I’ve been an Old Man Emu suspension fan for years, and have run their standard OME heavy coils and shocks on my FZJ80 for over 100,000 miles. However, the desire for bigger tires and a bit more clearance led me to their J-coil setup and L-series NitroCharger shocks…and with that, the need to adjust my rear pinion angle and re-center the front and rear axles.
Old Man Emu recently added Adjustable Front (PAN3050) and Rear (PANR008) Panhard rods, Heavy Duty Upper Adjustable Trailing Arms (UTA3036) and Heavy Duty Lower Trailing Arms (LTA3043) to their product line. 4140 Alloy steel. Powdercoat finish. Premium bushings. Since their other products have served me well, let’s put these to the test.
Installation “should” be easy, but nothing on a rusted Wisconsin truck is…bolt removal was a challenge, and given the frequent rock-crawling I put my rig through, the lowers were particularly challenging (note: stock lowers were long since removed, and the aftermarkets that replaced them sported a nice u-shape). However, after some persuasion, everything fitted up just fine and was torqued per FSM (127 lbft to 181 lbft…check your manual). And don’t forget the bushing grease…two tubes per link are provided, and use it liberally. I also had a “spare” set of suspension link bolts cleaned up and CAD plated, though a thorough cleaning should suffice for most folks outside the rust belt.
Panhard adjustment is made prior to installation, so I made some initial guesses and added about 1/4″ to the stock length…simple enough: place the non-adjustable eye on top of the stock panhard, use one of the bolts to keep them centered, then eyeball down the adjustable end until it’s longer…visually, I used the thickness of the bushing to set the distance.
Panhard installation is done with the full vehicle weight on the tires, NOT up on the hoist. The front went in as expected, a little side-to-side pushing and the bolts dropped right in. The rear axle had already positioned itself using the upper and lower trailing arms, and that resulted in about 1/2″ or more of additional length to the panhard…I’ll be re-checking the rear side to side position once everything has settled and determining additional panhard as well as upper trailing arm adjustments.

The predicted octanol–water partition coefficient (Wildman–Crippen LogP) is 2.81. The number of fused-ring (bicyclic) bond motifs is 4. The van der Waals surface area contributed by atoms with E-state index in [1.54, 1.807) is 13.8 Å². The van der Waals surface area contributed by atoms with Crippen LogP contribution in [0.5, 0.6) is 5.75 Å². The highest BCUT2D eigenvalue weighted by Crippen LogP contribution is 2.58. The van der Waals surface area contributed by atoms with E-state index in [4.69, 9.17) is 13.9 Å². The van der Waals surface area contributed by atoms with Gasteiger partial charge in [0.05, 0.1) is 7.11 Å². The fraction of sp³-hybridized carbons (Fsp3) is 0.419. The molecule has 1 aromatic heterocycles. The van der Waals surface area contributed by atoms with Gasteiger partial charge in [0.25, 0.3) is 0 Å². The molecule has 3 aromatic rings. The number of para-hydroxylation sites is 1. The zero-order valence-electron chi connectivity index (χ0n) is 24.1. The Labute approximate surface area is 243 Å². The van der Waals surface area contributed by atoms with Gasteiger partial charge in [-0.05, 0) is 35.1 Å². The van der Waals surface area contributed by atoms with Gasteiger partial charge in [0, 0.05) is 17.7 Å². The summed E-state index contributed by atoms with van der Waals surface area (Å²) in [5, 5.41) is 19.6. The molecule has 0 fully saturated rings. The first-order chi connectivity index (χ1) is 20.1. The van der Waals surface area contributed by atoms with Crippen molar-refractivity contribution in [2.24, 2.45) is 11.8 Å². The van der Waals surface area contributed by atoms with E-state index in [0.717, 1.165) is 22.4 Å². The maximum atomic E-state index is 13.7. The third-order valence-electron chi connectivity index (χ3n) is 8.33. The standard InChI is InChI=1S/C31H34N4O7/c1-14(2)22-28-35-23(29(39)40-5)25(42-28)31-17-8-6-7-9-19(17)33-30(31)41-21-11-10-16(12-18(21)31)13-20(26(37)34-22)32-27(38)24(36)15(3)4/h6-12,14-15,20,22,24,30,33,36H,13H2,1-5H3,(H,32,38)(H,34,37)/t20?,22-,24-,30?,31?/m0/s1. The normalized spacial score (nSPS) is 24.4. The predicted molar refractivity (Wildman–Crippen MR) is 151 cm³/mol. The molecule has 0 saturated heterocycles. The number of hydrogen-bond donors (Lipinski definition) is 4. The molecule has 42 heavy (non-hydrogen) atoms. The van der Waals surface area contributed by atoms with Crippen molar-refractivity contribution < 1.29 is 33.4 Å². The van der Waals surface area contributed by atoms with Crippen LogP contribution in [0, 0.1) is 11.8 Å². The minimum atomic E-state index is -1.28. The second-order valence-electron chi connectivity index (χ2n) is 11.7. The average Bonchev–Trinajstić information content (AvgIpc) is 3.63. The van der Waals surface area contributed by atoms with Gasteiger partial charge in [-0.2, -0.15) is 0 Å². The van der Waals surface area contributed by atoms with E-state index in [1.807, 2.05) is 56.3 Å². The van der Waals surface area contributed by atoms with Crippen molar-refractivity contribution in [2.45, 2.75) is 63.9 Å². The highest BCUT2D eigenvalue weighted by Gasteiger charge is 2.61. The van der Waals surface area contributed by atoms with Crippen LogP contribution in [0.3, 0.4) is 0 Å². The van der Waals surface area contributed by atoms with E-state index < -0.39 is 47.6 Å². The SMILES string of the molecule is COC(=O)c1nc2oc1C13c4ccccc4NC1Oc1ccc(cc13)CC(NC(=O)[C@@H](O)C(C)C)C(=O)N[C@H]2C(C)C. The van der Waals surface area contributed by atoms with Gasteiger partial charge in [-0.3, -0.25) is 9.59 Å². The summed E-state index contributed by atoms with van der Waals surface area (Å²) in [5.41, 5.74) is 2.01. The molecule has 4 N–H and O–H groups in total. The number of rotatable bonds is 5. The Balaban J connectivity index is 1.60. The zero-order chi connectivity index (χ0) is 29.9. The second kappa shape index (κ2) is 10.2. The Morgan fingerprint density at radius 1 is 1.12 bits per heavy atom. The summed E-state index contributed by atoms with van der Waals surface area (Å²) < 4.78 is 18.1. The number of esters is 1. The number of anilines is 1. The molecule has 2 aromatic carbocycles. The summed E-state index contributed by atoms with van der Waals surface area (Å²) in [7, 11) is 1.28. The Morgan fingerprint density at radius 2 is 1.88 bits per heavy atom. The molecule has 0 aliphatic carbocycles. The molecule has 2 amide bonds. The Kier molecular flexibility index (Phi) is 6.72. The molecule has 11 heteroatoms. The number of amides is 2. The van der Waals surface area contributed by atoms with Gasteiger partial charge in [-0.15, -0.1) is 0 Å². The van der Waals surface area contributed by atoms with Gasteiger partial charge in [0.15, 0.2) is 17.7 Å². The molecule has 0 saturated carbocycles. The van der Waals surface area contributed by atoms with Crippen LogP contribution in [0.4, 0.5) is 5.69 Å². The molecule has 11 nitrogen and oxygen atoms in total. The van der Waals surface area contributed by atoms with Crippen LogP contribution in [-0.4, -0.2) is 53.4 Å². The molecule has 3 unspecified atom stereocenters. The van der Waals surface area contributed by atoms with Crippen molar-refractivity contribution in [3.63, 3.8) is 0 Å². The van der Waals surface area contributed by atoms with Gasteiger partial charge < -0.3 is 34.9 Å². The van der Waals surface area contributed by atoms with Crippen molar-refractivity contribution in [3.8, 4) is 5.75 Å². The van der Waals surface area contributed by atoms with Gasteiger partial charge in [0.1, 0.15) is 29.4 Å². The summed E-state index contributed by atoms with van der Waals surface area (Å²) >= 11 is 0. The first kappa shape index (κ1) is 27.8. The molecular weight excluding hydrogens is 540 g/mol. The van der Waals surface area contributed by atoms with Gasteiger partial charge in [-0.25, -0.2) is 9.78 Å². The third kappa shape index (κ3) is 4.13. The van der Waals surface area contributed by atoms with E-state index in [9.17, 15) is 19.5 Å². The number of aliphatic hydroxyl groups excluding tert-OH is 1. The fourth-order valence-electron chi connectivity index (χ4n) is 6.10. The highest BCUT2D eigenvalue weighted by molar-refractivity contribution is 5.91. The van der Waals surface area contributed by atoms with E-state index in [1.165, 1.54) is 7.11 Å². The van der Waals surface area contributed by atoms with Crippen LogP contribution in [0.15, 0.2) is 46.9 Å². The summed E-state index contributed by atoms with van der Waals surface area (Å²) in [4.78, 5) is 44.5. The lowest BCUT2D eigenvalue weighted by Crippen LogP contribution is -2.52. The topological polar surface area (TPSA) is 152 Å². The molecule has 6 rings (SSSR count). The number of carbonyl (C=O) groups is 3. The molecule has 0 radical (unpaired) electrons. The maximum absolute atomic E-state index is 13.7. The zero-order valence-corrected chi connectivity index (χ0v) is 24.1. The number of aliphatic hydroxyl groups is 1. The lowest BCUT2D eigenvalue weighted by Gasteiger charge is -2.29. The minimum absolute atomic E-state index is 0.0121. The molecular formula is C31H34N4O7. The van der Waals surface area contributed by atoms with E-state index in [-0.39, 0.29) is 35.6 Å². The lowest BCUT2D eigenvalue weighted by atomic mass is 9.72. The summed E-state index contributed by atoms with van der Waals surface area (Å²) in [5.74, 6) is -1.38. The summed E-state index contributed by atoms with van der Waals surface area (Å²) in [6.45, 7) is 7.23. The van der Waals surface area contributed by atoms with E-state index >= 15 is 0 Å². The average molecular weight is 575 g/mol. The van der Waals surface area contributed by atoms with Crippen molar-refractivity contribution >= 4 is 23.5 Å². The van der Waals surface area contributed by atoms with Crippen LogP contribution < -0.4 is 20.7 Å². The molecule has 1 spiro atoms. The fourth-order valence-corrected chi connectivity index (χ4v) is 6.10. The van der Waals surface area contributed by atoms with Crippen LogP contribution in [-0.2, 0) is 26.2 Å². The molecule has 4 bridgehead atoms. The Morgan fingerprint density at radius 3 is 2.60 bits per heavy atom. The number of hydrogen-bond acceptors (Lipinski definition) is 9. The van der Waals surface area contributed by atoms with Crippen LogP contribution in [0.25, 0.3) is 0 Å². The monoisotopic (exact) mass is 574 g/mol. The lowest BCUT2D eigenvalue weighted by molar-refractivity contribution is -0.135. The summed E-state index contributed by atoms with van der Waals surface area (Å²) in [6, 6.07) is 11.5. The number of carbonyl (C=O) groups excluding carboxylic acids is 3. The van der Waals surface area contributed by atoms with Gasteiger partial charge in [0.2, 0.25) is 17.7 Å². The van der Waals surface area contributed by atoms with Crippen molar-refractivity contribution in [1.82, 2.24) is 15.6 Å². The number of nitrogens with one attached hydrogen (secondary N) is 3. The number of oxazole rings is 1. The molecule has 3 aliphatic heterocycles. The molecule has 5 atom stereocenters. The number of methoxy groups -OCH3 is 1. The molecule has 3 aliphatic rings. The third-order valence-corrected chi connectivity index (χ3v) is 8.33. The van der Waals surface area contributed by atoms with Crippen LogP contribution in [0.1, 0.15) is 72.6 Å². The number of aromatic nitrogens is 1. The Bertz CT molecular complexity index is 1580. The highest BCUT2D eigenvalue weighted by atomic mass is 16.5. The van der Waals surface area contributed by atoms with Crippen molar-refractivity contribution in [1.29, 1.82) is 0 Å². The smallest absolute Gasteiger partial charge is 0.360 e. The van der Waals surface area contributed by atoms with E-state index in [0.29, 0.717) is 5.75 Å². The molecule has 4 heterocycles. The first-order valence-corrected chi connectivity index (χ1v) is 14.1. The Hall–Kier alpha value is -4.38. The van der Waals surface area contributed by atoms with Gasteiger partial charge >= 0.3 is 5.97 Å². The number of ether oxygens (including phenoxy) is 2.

Repeat: Torque suspension bolts and adjuster nuts with the full weight on the tires. Re-torque after a day of driving. Also, the Aussie’s are known to torque everything at about 2/3 droop, claiming that torqueing everything pre-rotated will allow for more travel. I didn’t bother, but might play with that theory at a later date.
Bushings (er, bushes)…I’ve run aftermarket poly bushings in the past, and the added rotational stiffness resulted in a pair of destroyed stock upper trailing arms (1/3 of the way up Hells Gate, but that’s another adventure). The bushings definitely tightened up the suspension, but fought with suspension travel…if the bushings don’t give, something else will. The OME bushings almost appear as a concave design…hollowed out…improved material over stock, but allowing the rotational movement needed to survive suspension travel. Time will tell, but I was pleased with the design.
Material…visually, the panhards don’t look much different than stock, other than the adjuster…but my scientific bathroom scale placed the rear at double the weight, and the front heavier as well. The added weight is noticeable (but really, how many people bend a panhard?). For the lower trailing arms, the proof is in the trails, not in the weight. The Heavy Duty OME lowers (see pics) are well scarred, and have survived my driving at both the Black Hills Cruiser Classic in South Dakota as well as the Southern Cruiser Crawl at the Hot Springs ORV Park in Arkansas…neither of these locations is “nice” to fullsize rigs on 35’s (and I tend to still wheel my FZJ80 like my old FJ40), but the lowers are not bent.
Maintenance…the upper trailing arms should be checked to be sure the jam nuts stay jammed…mine were a bit loose after the BHCC, and they were re-tightened…but remained tight after SCC. Personally, if you wheel half as hard as I do, checking torque on your suspension bolts is worth the maintenance time after a weekend. 20 minutes with a torque wrench is cheap insurance.
7/8″ Socket, 5/16″ socket, 1/2″ driver
- 7/8″ combination, 5/16″ combination
- Breaker bar
- 1/2″ Impact (optional, but nice)
- Wire brush (rust removal)
- Hammers (poly/rubber and steel)
- Pry bar
- Alignment bar